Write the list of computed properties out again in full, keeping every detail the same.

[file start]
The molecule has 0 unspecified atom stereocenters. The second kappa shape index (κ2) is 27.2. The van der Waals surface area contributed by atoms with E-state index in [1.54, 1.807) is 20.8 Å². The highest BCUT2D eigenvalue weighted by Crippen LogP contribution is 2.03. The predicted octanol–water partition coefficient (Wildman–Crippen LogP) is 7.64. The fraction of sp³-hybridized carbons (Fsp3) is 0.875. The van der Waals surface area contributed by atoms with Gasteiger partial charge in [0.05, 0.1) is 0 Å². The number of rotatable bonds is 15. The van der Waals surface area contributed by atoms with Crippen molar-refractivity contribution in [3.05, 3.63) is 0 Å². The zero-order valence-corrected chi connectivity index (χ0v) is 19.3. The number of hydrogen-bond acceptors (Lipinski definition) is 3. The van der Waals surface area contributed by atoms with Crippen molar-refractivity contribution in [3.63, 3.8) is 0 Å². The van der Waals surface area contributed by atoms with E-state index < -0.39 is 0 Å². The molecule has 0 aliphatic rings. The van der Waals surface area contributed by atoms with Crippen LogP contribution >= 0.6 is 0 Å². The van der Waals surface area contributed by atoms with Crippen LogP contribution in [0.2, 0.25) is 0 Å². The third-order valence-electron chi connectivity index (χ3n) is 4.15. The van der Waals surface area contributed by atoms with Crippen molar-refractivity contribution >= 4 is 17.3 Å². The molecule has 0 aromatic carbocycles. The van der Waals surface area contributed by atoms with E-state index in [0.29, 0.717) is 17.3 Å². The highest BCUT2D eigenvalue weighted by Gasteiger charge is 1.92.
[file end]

The molecule has 0 unspecified atom stereocenters. The second kappa shape index (κ2) is 27.2. The van der Waals surface area contributed by atoms with E-state index in [1.54, 1.807) is 20.8 Å². The highest BCUT2D eigenvalue weighted by Crippen LogP contribution is 2.03. The predicted octanol–water partition coefficient (Wildman–Crippen LogP) is 7.64. The fraction of sp³-hybridized carbons (Fsp3) is 0.875. The van der Waals surface area contributed by atoms with Gasteiger partial charge in [0.05, 0.1) is 0 Å². The number of rotatable bonds is 15. The van der Waals surface area contributed by atoms with Crippen molar-refractivity contribution in [3.05, 3.63) is 0 Å². The zero-order valence-corrected chi connectivity index (χ0v) is 19.3. The number of hydrogen-bond acceptors (Lipinski definition) is 3. The van der Waals surface area contributed by atoms with Crippen molar-refractivity contribution in [3.63, 3.8) is 0 Å². The van der Waals surface area contributed by atoms with E-state index < -0.39 is 0 Å². The molecule has 0 aliphatic rings. The van der Waals surface area contributed by atoms with Crippen LogP contribution >= 0.6 is 0 Å². The van der Waals surface area contributed by atoms with Crippen LogP contribution in [0.2, 0.25) is 0 Å². The third-order valence-electron chi connectivity index (χ3n) is 4.15. The van der Waals surface area contributed by atoms with Crippen molar-refractivity contribution >= 4 is 17.3 Å². The molecule has 0 aromatic carbocycles. The van der Waals surface area contributed by atoms with E-state index in [0.29, 0.717) is 17.3 Å². The highest BCUT2D eigenvalue weighted by Gasteiger charge is 1.92.